As I was sipping my last drink of the night and desperately trying to soak in the last few fleeting days of freedom, aka vacation, I watch as our caretaker’s girls are called in for the evening. The 3 of them march diligently across the dirt courtyard into the house and just as the big black steel door is creaking shut, the youngest shyly peers her head around the door and sweetly waves to me, goodnight.
As I type this I try to think about all of the little things that make traveling so much fun. In the background I can hear a man singing at the construction site just next door. He is carrying a heavy load of bricks up three stories in the hot sun, but he has been singing every morning for the past week. He’s not all that good, but I enjoy listening and appreciate his enthusiasm. I can also hear the fisherman just off shore passing by in their panga, joking with each other and laughing loudly. I have no clue of what they’re saying, but when they all laugh loudly together I chuckle along with them. Just outside the gate I can hear children in the nearby town square chasing each other around and screaming with excitement, dogs barking in hot pursuit as to applaud their joy. It’s witnessing these different cultures, learning how and why they live the way they do, and to see how they utilize what they have available to make it all happen that makes traveling such an adventure for me. It may not be the most efficient, but it’s what they have and they make due.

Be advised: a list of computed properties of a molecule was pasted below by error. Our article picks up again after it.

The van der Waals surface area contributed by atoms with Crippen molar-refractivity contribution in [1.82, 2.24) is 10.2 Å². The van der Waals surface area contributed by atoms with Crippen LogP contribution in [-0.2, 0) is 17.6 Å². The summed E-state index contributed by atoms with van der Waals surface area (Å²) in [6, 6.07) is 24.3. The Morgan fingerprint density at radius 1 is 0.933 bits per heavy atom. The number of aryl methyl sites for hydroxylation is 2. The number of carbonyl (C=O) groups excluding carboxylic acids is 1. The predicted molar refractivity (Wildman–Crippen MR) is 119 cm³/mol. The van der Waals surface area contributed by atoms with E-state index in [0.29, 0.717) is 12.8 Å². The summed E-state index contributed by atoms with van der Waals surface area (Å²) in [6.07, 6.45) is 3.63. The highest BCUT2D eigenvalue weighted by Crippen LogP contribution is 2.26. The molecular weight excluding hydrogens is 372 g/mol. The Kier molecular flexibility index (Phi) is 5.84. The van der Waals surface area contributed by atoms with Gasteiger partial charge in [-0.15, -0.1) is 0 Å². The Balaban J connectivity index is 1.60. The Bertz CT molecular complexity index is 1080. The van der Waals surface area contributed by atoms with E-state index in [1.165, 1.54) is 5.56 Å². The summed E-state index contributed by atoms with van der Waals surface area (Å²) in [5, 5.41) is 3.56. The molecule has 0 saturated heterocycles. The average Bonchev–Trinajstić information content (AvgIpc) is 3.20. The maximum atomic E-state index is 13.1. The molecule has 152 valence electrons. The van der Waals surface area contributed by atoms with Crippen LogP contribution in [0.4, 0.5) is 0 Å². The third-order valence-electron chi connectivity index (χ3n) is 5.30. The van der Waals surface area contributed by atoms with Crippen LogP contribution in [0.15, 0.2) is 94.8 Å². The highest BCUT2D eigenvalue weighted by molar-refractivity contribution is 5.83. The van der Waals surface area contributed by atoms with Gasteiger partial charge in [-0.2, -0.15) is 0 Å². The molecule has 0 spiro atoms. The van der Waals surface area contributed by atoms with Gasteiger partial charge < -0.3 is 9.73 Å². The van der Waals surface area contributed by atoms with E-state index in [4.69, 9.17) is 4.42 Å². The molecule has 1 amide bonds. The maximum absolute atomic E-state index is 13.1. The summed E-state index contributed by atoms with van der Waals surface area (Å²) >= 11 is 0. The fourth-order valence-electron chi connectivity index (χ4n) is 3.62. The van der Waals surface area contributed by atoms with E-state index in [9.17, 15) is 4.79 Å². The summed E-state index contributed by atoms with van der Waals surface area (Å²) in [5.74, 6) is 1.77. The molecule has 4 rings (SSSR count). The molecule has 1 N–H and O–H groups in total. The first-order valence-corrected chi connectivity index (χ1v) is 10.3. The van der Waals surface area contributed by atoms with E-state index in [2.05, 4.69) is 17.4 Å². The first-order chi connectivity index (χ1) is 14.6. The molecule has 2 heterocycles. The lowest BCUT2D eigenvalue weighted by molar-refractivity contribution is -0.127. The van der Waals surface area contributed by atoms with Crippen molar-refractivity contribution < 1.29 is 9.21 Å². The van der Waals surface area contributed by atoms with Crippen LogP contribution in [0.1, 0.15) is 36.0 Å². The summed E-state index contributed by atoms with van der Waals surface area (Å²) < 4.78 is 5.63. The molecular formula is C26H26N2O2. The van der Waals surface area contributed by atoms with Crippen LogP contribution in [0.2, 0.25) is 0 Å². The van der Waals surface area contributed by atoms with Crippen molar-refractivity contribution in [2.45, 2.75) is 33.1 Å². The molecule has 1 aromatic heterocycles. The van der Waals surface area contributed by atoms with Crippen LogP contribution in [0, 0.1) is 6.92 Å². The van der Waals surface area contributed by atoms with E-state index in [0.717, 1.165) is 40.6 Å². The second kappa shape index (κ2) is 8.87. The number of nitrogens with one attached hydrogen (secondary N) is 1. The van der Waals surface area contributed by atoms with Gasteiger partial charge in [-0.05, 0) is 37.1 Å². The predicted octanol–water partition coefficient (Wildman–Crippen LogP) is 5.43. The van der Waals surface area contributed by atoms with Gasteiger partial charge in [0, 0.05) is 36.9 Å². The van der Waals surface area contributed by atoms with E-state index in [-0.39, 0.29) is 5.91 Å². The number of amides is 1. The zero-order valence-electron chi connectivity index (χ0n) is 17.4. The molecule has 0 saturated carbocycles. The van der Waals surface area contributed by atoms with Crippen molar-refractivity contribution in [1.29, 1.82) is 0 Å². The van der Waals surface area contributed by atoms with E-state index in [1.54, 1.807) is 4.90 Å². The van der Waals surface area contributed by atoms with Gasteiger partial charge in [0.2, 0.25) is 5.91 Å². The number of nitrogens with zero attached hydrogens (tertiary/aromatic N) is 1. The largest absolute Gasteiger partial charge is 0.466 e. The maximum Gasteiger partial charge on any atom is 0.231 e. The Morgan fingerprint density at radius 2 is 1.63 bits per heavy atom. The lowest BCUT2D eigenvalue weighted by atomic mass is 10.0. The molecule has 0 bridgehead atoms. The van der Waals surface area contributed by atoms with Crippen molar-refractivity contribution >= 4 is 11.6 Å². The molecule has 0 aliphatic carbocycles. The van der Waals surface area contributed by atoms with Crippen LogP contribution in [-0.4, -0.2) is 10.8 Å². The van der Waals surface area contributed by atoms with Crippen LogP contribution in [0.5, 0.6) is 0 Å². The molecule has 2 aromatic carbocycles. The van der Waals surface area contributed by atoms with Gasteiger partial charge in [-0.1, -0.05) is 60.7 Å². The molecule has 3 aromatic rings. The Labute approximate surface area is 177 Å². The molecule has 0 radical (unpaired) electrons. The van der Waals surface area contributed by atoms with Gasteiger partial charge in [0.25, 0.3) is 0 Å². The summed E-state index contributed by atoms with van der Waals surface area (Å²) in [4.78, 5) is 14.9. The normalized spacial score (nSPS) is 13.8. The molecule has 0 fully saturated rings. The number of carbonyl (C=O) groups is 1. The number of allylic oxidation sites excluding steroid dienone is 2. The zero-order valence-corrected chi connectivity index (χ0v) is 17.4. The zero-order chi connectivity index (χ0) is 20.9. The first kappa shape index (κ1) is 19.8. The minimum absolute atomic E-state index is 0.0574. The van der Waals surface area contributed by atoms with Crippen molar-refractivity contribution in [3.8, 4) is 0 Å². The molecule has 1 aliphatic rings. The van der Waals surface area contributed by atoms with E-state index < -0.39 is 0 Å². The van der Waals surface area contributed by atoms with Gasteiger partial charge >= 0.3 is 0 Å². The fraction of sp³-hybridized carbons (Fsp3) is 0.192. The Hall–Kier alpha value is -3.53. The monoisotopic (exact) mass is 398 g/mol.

Like the fisherman who was fishing next to me the next morning who’s made his own lure out of a piece of led and some glitter glued to a piece of old bicycle inner tube tied to a hook. He is hand lining it, but he’s casting his lure 2 times as far as I can with my brand new reel and 10 foot pole. We didn’t catch anything that day, but I’ve seen him come back with literally a hundred pounds of fish a few days later. I have yet to catch one that’s worth keeping.
As I travel throughout the West Coast of Mexico I try to be the American that we were so respected for in the past. Not the ugly Americans of today who repeats their English request, or more like orders, louder, slower and more pronounced so the Mexican who speaks no English can understand. If I hear “grassyass” one more time I think I’m going to break a bottle over their head. Don’t worry I usually have one in hand or nearby. So to put it into perspective lets turn the tables. If a Mexican came up to you asking questions in the states, speaking Spanish and you just shrugged your shoulders and said “no, I don’t understand.” Then this person gets in your face and repeats their request, but this time only closer, slower and louder, so you can magically understand. You’d think that person was insane, but yet I’ve seen this time and time again.